The associations report a veritable fury among buyers. In fact the UK’s Institute of Travel and Meetings and the US’s Business Travel Coalition announced plans to create an Industry Solutions Group to develop and build consensus around standards and policies for airline product unbundling. The international industry group will comprise corporate travel managers, airlines, global distribution system representatives, airline alliance representatives, travel association executives and other industry stakeholders.
So. The airlines are a struggling industry. One reason they’re struggling is that there’s depressed demand from business: businesses see travel as an easy place to cut costs whether by merely cutting the cost of a trip or cutting out a trip. So travel buyers – to show more effective startegic sourcing – start incorporating low-cost airlines into their model and some prominent low-cost airlines are still turning a profit while some very big and established legacy carriers post record losses. So those in the sector not doing so well – legacy carriers – look at those that are doing better – low-costs – and low and behold, they decide to adopt some of their policies, namely adding on for “optional” extras.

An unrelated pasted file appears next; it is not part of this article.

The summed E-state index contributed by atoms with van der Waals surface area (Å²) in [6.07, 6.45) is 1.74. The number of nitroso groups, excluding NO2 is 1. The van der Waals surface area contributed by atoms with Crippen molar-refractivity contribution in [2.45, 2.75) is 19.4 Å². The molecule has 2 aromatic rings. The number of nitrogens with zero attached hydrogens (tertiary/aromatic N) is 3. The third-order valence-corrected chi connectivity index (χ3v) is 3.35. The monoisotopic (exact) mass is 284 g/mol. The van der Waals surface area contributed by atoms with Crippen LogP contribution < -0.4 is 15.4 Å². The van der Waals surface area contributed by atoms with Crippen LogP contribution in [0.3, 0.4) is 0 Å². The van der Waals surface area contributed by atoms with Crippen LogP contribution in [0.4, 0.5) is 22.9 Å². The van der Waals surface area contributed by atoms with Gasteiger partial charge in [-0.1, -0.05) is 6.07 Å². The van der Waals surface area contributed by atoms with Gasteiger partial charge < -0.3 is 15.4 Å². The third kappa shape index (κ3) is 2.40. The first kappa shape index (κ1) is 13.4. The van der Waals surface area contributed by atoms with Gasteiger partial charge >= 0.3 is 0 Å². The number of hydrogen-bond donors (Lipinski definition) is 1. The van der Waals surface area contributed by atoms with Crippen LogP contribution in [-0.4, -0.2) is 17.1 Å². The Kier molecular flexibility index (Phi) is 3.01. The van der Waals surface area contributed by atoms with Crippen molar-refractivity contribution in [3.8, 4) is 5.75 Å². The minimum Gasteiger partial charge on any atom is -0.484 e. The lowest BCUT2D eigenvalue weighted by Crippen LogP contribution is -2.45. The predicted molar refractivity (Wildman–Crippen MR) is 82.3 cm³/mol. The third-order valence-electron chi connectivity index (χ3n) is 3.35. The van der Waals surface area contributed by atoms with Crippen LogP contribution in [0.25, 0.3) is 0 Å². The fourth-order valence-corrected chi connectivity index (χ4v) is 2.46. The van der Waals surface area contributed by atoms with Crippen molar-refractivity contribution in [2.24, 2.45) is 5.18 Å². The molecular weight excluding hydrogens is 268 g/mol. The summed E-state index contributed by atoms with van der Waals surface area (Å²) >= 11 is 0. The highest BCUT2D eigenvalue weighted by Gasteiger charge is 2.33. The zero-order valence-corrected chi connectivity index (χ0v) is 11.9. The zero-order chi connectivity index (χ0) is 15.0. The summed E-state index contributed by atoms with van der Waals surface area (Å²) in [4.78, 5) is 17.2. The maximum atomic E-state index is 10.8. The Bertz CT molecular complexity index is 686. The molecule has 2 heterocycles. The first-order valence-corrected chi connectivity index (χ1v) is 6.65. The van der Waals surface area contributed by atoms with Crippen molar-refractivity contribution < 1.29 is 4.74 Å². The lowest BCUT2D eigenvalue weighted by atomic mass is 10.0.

The result? An international task force to find a solution. Did the airlines create an international industry solutions group to help them when Brent crude nudged $150 a barrel? Why do some segments of the industry cry “partnership” when they strike difficulties while others just go off to find solutions?